It’s unique – and somewhat fulfilling -that on the eve of ARRG’s six-year anniversary of its first public exhibition, held in a hourly-rented roller rink, the league holds its local championship at Chaifetz Arena – a venue that seats a capacity of five digits – on Saturday, April 28.
Ask anyone that is “an ARRG original” who skated in the Columbia 2006 bout. They’ll tell you that the six-plus year journey to reach the league’s first regulation bout in St. Louis city was well worth the experiences, both high and low.
“This is what we’ve inspired to do from the beginning, so this is all about bring our dreams to fruition,” says the Educator.
“(April 28) is a really amazing day for us,” adds Slayer. “From where we started, all the work that we’ve gone through all through the years.”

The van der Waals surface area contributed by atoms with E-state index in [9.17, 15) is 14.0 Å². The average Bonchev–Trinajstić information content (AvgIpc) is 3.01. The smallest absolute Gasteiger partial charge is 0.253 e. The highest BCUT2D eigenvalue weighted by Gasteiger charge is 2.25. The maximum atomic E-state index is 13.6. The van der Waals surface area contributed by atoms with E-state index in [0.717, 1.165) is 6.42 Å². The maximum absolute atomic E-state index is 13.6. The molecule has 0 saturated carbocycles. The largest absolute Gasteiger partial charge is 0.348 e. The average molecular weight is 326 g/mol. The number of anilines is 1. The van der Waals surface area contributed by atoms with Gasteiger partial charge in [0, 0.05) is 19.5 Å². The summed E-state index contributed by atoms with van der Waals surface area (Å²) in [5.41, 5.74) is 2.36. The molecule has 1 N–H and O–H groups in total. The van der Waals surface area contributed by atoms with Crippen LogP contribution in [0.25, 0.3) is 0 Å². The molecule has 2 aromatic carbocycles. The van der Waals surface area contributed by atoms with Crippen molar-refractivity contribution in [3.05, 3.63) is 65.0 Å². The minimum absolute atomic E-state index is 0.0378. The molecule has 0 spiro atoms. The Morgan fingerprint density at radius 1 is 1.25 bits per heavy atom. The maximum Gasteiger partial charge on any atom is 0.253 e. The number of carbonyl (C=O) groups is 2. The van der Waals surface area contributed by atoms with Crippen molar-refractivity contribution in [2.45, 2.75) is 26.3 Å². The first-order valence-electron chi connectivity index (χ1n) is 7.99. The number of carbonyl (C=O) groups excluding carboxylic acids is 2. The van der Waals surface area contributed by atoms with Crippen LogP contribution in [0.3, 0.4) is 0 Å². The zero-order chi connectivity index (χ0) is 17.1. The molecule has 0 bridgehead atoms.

“It feels like we are on the map as a real legitimate sport in St. Louis.”
COMING UP TOMORROW AT 8 AM FOR ARRG’s “30n30″: Now that you’ve read the early history of the league and its humble beginnings, we’ll look at the quest to draw its largest crowd yet. Monday, we’ll look at the league’s pursuit of the Chaifetz Arena as the home of the 2012 local championship.
ARRG’s “30n30″ is a daily feature that examines different aspects of the Arch Rival Roller Girls – St. Louis’ first female flat-track roller derby franchise. In this section every morning at 8 AM for the entire month of April, a new feature will be presented.